But that’s really it, though. I’ll just keep it “as is” and I won’t care much for it anymore. I’m going to kick that shader right out of the door the second I get deferred shadow maps working anyway so I can deal with a few more weeks of some nebulous lighting bugs.

Terrible thing to have to fight with obsessions like this…

Thoughts

OK. This is really more than any man should endure, dealing with the same goddamn stuff for what seems like years.
But what can I do? I’m kind of a masochist like that: when I’m faced with a problem in my own work I can’t let it go, or I’ll feel terrible.

This will have to be one of those times and boy does it feel terrible. It’s bordering depressing, really.

Anyway, what am I talking about?

This.

(the model is a test-case model of a humanoid, not important really)
This is what I’m talking about. What the hell is that? Why does that need to happen?
It’s not some minute detail that has been forgotten like a normalized vector or anything like that, I’ve been through every vector and I’ve come down on every error like a hammer.
I’m all but tearing my own hair out over that crap, that filthy artifact that pops up every now and then.

Anyway… I started thinking. The UV-mapping for that model is an absolute shame, and I understand that bad UV-mapping can break normal mapping without skipping a beat. But as I mentioned in my last post: nothing is wrong with the normal mapping in deferred rendering.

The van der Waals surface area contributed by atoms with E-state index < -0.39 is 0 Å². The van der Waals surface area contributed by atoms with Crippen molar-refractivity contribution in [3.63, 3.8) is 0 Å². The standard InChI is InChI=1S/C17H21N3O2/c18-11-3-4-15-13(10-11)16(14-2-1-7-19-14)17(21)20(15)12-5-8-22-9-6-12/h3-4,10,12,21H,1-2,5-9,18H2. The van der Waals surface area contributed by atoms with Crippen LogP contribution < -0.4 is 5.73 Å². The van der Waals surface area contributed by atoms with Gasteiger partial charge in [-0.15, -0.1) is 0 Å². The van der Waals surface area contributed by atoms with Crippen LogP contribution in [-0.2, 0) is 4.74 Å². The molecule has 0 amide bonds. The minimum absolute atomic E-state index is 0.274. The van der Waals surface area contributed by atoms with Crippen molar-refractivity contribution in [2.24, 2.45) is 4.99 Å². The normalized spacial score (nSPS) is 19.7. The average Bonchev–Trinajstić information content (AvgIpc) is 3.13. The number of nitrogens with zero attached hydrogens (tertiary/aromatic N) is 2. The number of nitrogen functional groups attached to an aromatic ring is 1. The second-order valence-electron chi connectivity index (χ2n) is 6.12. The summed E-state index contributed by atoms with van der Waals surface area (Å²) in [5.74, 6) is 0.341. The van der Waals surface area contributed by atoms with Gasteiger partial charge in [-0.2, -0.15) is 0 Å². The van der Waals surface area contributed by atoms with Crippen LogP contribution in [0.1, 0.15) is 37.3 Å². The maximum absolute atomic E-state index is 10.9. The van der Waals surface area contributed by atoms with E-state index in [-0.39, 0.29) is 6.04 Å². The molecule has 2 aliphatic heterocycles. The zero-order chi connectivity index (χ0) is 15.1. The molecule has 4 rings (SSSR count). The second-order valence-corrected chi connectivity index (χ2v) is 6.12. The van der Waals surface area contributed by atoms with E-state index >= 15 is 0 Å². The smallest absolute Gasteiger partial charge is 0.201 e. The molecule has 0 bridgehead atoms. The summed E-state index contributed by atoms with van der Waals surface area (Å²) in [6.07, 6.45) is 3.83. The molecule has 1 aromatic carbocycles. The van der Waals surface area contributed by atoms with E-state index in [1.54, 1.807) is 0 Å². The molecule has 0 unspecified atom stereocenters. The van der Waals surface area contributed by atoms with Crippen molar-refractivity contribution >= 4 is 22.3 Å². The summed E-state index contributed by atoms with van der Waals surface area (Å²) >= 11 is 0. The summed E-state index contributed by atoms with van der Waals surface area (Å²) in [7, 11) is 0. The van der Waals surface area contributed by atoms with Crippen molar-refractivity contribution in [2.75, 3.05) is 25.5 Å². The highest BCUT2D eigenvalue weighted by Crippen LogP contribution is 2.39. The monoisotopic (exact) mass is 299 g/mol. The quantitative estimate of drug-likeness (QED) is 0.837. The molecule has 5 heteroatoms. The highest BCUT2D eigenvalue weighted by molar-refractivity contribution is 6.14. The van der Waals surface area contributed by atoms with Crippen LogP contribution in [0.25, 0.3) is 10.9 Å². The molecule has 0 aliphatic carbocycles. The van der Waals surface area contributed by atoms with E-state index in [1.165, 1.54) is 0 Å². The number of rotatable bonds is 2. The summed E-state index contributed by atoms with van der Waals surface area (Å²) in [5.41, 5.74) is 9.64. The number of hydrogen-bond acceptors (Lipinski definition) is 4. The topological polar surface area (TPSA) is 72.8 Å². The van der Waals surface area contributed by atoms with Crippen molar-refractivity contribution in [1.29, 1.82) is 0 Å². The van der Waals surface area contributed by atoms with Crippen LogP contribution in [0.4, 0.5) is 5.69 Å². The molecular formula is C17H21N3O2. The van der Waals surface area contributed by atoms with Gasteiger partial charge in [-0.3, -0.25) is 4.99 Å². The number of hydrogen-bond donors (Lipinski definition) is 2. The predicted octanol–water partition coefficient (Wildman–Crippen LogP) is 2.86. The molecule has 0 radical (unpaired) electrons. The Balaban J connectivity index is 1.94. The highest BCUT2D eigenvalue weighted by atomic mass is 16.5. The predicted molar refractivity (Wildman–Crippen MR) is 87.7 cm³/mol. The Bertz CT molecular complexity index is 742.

That’s the kicker right there. Now I get that deferred rendering happens strictly per-pixel and that may be what’s causing those results to turn up fine without these banding artifacts. But I’m really wondering? Is there per-pixel normal mapping for forward rendering? If so is that the way to go?
I’ve tried moving some of the calculations over to the fragment shader, but that did absolutely nothing. It, in fact, changed so little(it didn’t change at all) I had to make sure I wasn’t editing the wrong file. I wasn’t…

This may not seem like a big thing. And I admit that with a proper normal map and models with good topology these artifacts are only visible in rare cases, if at all. That could of course be overlooked. But I can’t do it, I can’t keep going, knowing there’s something that wrong going on with that particular shader.
What’s worse is that it will show up on developer tools, meaning some poor 3d modeler will think their model was crappy, when in fact it was my problem all along.
I feel like screaming…

Still though. As I mentioned: At this point I’m willing to turn the key, walk away and have it burn to the ground behind me. I can’t really spend more time on this and I’ll just have to feel terrible about it.

Edit: Alright, OK. I just have to point out that: Of course I know the difference between per-vertex and per-pixel lighting. What I mean is, is there a way to perform normal mapping that is as per-pixel as deferred rendering but in forward rendering?
I doubt that there is, or that it is even necessary- but what the hell? I’m kinda pissed off and not thinking straight with this.

Quick update

Terrible things.

Well, I’ve known it for some time but it’s about time I trash the spotlight rendering code I have.
Which means I may have to temporarily pull all shadowing support from the engine as a result while I search for a better way to deal with things.

Anyway, the reason is still the light-bleeding bugs I’ve mentioned quite a few times about in the past posts ever since I started noticing it.